10. What can be done to increase diversity in the fund management industry?

Encourage people from diverse backgrounds to see the fund management industry as a viable and rewarding career option for them, and not a closed shop for people who talk the right way or went to the right university.

11. Please give an example of how you’ve engaged with a company you invested in where you were particularly proud of the outcome? (Or disappointed!)

Our investments tend to be into special purpose vehicles, and so there is not generally the same sense of engaging with a separate management team. However, our projects do tend to have multiple stakeholders from co-shareholders, operators, landlords, government, local communities, etc. Engagement in such scenarios is best when each party has at least some sympathy with the perspective of the others and doesn’t adopt a zero-sum mentality where other parties must lose for it to win.

12. Best bit of advice you’ve ever been given?

When moaning to my boss about a performance measure that I couldn’t control, they told me “I know you can’t control the outcome, but with effort and good judgement you can influence it and that is valuable.” Someone who wants to progress in their career needs to realise that they need to step out of the areas that they can control and into the areas where they have influence, even if that means that they will fail from time to time.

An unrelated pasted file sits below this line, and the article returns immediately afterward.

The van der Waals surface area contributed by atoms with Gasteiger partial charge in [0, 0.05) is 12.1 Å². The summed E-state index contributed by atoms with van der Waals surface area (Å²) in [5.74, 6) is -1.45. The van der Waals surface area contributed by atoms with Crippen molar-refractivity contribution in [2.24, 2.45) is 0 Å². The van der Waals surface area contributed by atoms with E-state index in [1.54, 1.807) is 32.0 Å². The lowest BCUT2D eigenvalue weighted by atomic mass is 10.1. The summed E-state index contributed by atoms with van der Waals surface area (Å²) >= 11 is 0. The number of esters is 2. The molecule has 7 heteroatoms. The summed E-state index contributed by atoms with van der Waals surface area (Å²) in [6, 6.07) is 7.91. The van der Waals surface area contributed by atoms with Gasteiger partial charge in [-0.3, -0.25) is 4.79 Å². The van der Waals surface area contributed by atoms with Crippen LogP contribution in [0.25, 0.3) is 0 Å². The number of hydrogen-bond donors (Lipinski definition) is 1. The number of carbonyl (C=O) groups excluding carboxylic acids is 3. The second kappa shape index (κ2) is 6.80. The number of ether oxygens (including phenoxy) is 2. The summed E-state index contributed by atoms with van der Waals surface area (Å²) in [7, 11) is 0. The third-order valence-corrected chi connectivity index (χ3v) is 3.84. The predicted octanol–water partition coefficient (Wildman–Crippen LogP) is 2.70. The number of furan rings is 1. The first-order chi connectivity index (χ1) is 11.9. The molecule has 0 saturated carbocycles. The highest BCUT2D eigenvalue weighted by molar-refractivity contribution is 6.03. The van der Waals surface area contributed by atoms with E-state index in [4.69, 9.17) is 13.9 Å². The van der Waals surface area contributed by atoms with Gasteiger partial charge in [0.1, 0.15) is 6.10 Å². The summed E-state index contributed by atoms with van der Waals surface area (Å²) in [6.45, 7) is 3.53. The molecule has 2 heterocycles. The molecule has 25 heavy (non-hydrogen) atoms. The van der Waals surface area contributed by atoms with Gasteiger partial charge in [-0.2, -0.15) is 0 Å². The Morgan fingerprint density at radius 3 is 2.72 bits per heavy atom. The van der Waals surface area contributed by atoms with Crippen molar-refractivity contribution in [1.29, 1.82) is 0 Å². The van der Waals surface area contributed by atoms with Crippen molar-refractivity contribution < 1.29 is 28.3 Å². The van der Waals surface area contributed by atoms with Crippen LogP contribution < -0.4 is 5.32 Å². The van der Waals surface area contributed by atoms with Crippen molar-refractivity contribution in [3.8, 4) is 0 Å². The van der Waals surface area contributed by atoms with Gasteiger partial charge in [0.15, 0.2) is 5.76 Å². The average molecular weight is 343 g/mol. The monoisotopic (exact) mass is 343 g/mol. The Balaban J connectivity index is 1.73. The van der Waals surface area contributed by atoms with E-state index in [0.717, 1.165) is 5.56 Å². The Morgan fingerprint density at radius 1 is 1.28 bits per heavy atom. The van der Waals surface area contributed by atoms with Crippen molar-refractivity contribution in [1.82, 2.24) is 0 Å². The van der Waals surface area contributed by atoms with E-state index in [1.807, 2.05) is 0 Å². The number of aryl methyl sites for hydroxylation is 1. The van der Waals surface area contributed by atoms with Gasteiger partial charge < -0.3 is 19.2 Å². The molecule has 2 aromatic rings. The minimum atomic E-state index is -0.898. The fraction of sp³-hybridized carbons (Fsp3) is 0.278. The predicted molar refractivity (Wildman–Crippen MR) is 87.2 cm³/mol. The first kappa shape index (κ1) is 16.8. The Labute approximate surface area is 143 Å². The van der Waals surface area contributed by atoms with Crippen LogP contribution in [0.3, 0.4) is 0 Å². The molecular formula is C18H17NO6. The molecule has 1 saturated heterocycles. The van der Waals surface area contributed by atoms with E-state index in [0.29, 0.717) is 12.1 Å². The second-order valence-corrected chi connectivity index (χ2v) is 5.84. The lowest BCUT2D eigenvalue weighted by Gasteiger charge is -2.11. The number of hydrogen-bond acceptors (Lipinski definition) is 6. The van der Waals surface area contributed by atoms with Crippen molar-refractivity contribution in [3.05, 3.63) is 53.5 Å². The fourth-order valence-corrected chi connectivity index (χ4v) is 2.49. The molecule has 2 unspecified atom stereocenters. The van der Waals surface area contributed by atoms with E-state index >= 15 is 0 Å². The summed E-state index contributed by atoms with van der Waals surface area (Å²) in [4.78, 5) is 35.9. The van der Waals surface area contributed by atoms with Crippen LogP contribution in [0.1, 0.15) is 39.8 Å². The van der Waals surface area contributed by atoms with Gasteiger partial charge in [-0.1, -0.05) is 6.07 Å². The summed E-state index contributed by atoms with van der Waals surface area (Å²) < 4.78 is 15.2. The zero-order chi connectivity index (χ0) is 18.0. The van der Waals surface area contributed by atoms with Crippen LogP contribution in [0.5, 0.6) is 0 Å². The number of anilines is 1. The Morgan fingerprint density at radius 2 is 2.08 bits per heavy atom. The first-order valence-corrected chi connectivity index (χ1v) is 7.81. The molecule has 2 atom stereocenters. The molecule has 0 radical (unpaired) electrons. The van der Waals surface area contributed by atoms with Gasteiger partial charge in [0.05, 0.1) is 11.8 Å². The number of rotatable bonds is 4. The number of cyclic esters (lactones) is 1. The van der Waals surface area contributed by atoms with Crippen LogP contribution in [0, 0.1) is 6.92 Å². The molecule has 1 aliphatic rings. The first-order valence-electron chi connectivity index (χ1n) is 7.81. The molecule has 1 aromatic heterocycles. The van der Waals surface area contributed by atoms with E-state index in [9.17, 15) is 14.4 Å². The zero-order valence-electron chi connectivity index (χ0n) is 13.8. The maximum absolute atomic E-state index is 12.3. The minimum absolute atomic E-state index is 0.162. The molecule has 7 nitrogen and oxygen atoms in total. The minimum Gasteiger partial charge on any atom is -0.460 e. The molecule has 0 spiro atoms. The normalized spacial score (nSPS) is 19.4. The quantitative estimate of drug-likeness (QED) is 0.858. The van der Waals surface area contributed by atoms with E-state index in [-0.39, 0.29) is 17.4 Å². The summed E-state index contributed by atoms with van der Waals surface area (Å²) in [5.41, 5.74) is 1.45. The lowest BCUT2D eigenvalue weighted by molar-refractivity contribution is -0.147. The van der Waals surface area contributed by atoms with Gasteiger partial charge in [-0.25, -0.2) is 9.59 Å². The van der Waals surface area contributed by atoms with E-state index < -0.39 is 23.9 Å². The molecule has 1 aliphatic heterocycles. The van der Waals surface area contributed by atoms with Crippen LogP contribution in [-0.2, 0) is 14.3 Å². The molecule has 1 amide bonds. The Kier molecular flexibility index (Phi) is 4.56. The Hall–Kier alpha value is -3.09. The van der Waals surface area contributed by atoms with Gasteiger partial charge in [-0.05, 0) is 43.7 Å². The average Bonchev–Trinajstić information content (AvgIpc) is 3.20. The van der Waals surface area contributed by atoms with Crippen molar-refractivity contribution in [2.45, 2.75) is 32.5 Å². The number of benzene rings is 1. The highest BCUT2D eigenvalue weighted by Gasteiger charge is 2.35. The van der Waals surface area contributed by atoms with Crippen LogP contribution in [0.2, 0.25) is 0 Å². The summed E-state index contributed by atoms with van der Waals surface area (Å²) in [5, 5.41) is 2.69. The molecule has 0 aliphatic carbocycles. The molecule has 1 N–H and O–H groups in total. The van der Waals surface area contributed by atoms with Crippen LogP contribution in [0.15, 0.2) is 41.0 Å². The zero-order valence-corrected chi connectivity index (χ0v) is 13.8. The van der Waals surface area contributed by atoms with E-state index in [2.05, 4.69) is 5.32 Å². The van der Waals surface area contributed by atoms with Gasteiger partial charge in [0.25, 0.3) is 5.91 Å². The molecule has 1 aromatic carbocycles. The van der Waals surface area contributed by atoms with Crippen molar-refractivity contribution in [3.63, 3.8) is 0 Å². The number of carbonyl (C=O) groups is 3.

13. What would you do if you weren’t a fund a manager?

I am interested in policy and how good policy can make a difference to the real world, so I could see myself as a civil servant.              

 

The information contained within is for educational and informational purposes ONLY. It is not intended nor should it be considered an invitation or inducement to buy or sell a security or securities noted within nor should it be viewed as a communication intended to persuade or incite you to buy or sell security or securities noted within. Any commentary provided is the opinion of the author and should not be considered a personalised recommendation. The information contained within should not be a person's sole basis for making an investment decision. Please contact your financial professional before making an investment decision.

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About Author

Marina Gerner  is a freelance journalist